I can’t be the only one who is not wholeheartedly delighted by the image of Boris Johnson taking control:
And yet Boris Johnson against David Cameron is one of those fights you wish both contestants could lose. Irrespective of an In or Out vote, the idea of either of these would-be presidents being emboldened by a victory sends a shiver down my spine. In this issue of whether to leave Europe or to remain in it, it’s no use playing the man: we have to play the ball.
The rhetoric of the Leave campaign is very interesting. The two slogans we see most often are “Let’s Take Back Control” and “We Want Our Country Back!” The word “back”, common to both slogans shows where the focus is: on a return to a more civilised age.
The problem of course is that that that age never existed. It’s an appeal to nostalgia: and one that is proving very successful, because if there’s one thing people love (especially older people) it’s the idea of bringing things back to the imagined and rose-tinted version of how things used to be. Basically, returning to when they were young. (I wouldn’t mind dropping a decade or so myself.) Essentially, the implication of these slogans is that Europe has made us old, and pulling out will make us young again.
I won’t go into all the practical pros and cons of a Brexit. Others have done that far more ably and comprehensively than I could. But I do encourage everyone who is eligible to vote, to do so — and to inform themselves of the issues before they do. Those who are prepared to read a lot of detail may find either or both of these carefully objective analyses handy:
- The Economist‘s “Brexit briefs: Our guide to Britain’s EU referendum”
- The UK in a Changing Europe’s SWOT Analysis (Strengths, Weaknesses, Opportunities, Threats) of the UK’s membership of the EU
Those who prefer something a bit shorter, or with a clearer message, may find these arguments persuasive:
- The Observer view on how to vote in the European Union referendum
- J. K. Rowling on Monsters, Villains and the EU Referendum
And anyone looking for distinctively Christian perspective will find Justin Welby’s analysis gives food for thought. (Actually, I recommend it for non-Christians as well, if you want to see the positive, constructive, compassionate side of Christianity):
I won’t be so disingenuous as to pretend I don’t have a position of my own. I back Remain for two simple reasons. First, nearly all the fact-based arguments favour Remain — see for example statements by the Bank of England, the IMF, the World Trade Organisation, the OECD and the World Bank. And second, nearly all the pro-Leave arguments are based on fear. Fear of foreigners, fear of immigrants, fear of what the EU might become, and more generally, fear of the future. Hence, I suppose, that emphasis on “back” that I mentioned earlier.
That fear brings with it some very unpalatable side-effects. As we all know, fear is the path to the dark side. Fear leads to anger. Anger leads to hate. Hate leads to suffering. The rise of UKIP has made racism, which in the UK was disappearing into the haze of yesterday, politically acceptable again. It’s carefully disguised, but it’s there in the mainstream of political thought, and never more clearly than in some of the baser Leave publicity. J. K. Rowling nails this in her piece:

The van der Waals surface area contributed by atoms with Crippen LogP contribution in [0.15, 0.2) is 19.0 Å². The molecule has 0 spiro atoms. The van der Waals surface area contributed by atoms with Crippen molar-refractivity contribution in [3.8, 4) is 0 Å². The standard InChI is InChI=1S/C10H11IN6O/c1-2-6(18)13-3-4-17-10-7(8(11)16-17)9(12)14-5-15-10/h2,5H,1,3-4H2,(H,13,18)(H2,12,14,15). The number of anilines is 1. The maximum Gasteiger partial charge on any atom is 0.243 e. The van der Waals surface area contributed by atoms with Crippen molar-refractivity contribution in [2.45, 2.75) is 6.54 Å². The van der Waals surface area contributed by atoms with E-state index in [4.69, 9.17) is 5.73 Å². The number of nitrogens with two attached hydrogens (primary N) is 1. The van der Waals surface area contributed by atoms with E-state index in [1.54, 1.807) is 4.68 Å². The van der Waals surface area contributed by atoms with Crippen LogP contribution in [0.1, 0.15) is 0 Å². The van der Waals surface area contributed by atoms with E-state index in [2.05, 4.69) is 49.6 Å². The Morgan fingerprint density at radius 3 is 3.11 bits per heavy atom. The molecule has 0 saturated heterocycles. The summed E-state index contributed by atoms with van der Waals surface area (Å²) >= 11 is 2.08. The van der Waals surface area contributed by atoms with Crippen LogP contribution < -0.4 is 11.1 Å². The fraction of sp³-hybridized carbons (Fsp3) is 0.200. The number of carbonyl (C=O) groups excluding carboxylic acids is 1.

It is dishonourable to suggest, as many have, that Leavers are all racists and bigots: they aren’t and it is shameful to suggest that they are. Nevertheless, it is equally nonsensical to pretend that racists and bigots aren’t flocking to the ‘Leave’ cause, or that they aren’t, in some instances, directing it.
Not everyone who’s voting Leave is racist. But everyone who’s racist is voting leave. I want no part in that, and my experience of my own friends and acquaintances is that none of the programmers, palaeontologists, other scientists or humanities scholars that I know are buying the Leave rhetoric, either.
All of which leaves the question of why Leave’s campaign, riven with palpable untruths as it is, has had such success — bringing us to the point where we’re on the brink of throwing away half a century’s political progress for the sake of ten minutes feeling of unearned superiority.
And I think the answer is that whether Leave’s soundbites are true or not is simply irrelevant to their rhetorical force. “The EU Is Undemocratic” is a powerful, memorable statement; “Well, actually, we in the UK have an unelected upper house whereas in Brussels the proper analogy for the European Commission is the civil service, not parliament, and …” is not. In fact, no statement beginning “Well, actually …” has ever been a successful campaign slogan. While we’re still busy explaining why “The EU Is Undemocratic” is at best misleading, the Leave campaigners have moved on to “Let’s spend that £350M a week on the NHS instead!” and “Don’t let them force us to join the Euro” and “Turkey will flood us with immigrants”. Before we’re done explaining how even the first of these is not what it seems, the Leavers have everyone chanting “Take Back Control!” It’s the Gish Gallop all over again.
Me, I blame Star Wars.
Ever since Obi Wan’s ghost persuaded Luke to turn off his targeting computer and trust his feelings — in other words, to ignore actual information and just go with his gut — a flood of subsequent films and TV shows has presented the same lesson as though it’s a rational approach to take rather than an arrogant and delusional abrogation of responsibility.
Folks: turn on your targeting computers. Use the facts. Don’t trust my own no-doubt biased summary of them: go read that Economist analysis I mentioned, and draw your own conclusions.
… And remember: A vote for Brexit is a vote for a man who doesn’t understand how capos work. (Yes, it’s ad hominem, but too funny to pass up.)